University reform bill launched Plan aims to reward merit, stem brain drain 28 October, 19:56 Guarda la foto1 di 1 (ANSA) - Rome, October 28 - The ItalianMessage 1 of 1 , Oct 30, 2009View Source
University reform bill launched
Plan aims to reward merit, stem brain drain
28 October, 19:56
Guarda la foto1 di 1
(ANSA) - Rome, October 28 - The Italian government on Wednesday launched a university reform bill aimed at rewarding merit, rooting out nepotism, lowering the average age of professors and stopping a brain drain of researchers.
Education Minister Mariastella Gelmini said the reform was ''the fruit of talks with the entire Italian university system''.
She said the part of the reform that ''is most close to my heart'' are measures to give researchers permanent jobs, ''ending years of part-time contracts''.
The plan, which is opposed by some university teachers and many students, sets up an 'ethical code' aimed at stopping the hiring of relatives.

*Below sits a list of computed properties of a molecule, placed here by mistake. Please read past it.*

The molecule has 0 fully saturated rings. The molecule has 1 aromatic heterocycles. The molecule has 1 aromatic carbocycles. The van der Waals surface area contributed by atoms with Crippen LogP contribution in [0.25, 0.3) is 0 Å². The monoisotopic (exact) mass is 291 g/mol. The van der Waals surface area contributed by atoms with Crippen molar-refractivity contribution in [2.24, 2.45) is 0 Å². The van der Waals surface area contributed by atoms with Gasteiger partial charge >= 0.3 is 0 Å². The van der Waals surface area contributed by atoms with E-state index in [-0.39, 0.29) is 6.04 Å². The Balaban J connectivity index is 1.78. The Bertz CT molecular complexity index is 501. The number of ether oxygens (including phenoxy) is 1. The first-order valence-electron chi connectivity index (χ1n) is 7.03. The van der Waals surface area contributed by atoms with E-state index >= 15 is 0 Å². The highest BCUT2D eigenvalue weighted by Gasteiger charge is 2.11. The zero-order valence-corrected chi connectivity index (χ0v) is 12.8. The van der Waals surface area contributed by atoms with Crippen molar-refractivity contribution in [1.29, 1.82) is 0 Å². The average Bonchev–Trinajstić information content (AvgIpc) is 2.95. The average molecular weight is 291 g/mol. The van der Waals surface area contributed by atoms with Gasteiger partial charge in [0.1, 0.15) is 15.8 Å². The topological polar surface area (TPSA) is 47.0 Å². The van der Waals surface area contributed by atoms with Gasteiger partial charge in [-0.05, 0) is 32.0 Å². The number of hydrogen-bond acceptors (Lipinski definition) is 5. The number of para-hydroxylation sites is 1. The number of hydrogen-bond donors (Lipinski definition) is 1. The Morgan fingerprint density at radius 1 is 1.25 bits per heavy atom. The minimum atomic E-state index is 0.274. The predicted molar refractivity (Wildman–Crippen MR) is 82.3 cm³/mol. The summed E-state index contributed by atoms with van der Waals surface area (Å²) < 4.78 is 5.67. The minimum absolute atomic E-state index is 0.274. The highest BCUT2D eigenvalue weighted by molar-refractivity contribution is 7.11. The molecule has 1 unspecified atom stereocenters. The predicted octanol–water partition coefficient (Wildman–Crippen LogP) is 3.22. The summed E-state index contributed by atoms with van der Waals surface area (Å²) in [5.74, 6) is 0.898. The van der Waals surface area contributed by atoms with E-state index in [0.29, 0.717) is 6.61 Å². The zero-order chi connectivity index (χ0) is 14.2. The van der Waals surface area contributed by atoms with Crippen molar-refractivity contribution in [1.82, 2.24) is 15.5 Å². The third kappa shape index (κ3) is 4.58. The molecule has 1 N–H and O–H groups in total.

It also sets a term limit of eight years for university deans; hands much decision-making previously made by tenured academics to executive boards; allows students to rate their teachers' performance and makes it compulsory for lecturers to clock in and out; and halves the number of curricula from the current 370.
If the plan is approved by parliament, appointments will be made by a national commission including top foreign academics and the hiring of researchers will be compulsory if they have proved their worth after six years on the job.
According to the latest surveys, Italy's brightest researchers are massively head-hunted by foreign universities and Italy's brain drain is far higher than in comparable countries. Financial officers will be accountable to the Treasury and universities with crippling debts will be put under a government-appointed commissioner.
New grants will be set up for the best students, Gelmini added.
The association of university deans reacted to the plan by saying it was ''credible'' if it gets the required funding.
The financial solidity of the plan depends on the success of an ongoing amnesty aimed at luring back foreign-held assets, Gelmini and Economy Minister Giulio Tremonti said.
Student movements protested at the cuts in curricula and said the reforms were aimed at making universities ''less democratic'' while moving them closer to the private sector.